SYDNEY (Reuters Life!) - In Australia, it may take a rat to control a rat.
Scientists have high hopes that introducing native Australian bush rats to the area around Sydney Harbour will help control black rats, a non-native species, that have long been a scourge to flora and fauna.
Black rats, which carry diseases such as plague and lung worm, capable of spreading to humans and animals, were introduced to Australia more than 200 years ago, possibly on the first fleet of ships carrying white settlers.
The bush rats once lived in Sydney but the last confirmed sighting was more than a century ago. They may have been eliminated due to a government bounty for each rat killed during an epidemic of bubonic plague.
Roughly 40 of the bush rats were released on a hectare of land on Thursday night, after the same number of black rats were trapped and removed. Research suggests that one species of rat will not invade another’s territory.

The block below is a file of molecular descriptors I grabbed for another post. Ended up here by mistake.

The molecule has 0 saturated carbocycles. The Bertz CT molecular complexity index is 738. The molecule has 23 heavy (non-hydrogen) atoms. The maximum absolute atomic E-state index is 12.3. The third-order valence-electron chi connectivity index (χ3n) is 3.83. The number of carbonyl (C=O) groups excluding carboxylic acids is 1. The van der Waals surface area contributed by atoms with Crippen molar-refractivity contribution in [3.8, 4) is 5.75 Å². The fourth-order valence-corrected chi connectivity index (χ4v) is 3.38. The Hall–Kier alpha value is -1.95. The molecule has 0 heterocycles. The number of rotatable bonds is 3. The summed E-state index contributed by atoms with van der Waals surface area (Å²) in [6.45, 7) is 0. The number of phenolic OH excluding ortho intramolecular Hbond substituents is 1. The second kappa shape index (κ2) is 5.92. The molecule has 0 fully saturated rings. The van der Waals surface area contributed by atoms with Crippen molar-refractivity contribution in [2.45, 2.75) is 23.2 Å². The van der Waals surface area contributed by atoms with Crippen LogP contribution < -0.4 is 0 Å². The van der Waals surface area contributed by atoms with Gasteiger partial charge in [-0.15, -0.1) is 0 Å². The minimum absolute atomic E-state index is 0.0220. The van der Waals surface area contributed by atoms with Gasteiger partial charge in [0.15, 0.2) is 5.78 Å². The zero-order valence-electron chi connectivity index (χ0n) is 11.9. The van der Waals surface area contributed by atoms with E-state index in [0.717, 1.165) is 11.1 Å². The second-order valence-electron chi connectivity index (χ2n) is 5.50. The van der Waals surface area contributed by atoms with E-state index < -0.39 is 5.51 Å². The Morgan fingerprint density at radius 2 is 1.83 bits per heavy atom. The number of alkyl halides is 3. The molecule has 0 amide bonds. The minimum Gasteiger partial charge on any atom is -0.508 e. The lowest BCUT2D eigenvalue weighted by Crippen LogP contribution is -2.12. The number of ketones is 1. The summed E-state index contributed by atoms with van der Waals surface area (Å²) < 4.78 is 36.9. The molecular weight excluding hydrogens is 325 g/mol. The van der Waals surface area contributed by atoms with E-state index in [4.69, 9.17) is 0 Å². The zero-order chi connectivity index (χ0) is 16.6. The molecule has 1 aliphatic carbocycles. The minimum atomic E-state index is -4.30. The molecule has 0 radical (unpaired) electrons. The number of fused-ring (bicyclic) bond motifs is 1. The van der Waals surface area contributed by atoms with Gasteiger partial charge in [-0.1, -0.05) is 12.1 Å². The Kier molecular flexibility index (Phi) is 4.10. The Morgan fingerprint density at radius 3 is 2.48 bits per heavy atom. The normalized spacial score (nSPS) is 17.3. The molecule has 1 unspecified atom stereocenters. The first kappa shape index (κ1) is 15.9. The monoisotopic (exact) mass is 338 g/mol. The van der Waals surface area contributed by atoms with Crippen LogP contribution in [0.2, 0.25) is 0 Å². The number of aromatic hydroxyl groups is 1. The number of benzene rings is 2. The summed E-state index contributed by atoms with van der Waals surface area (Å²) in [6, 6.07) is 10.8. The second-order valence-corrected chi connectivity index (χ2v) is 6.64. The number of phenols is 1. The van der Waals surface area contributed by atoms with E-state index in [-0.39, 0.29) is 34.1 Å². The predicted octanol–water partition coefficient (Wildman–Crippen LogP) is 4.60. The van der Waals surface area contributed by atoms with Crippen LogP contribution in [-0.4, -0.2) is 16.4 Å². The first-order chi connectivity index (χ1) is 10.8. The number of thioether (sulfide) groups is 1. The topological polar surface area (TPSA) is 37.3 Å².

“We know from basic theory that if you have an intact native fauna then invaders can’t get into those areas,” said Peter Banks, Associate Professor in Conservation Biology at the University of Sydney.
“So we thought maybe we can use the same logic by taking black rats out and putting bush rats in.”
Compared to black rats, bush rats don’t climb trees as much and are thus less likely to disturb birds’ nests or eat eggs, meaning bird numbers may increase. They also tend to stay outside and are less likely to enter houses.
In addition, should a disease-carrying black rat enter the harbor, the disease is unlikely to spread without a population of black rats in the area.
“That’s how the plague got here in 1901, there was a population of black rats for it to take hold in,” Banks said.
Using poison to control black rats isn’t possible due to potential risks to the environment and living things in the surrounding urban area.
Of the bush rats released near the harbor, 20 are wearing electronic tags and evidence suggests they didn’t stray far from the area where they were released.
“By using a native species they’re going to do the pest control for us,” Banks said.
“They’re going to stop those black rats getting in there and hopefully we will get those bio-diversity benefits returning to the environment.”
Reporting by Pauline Askin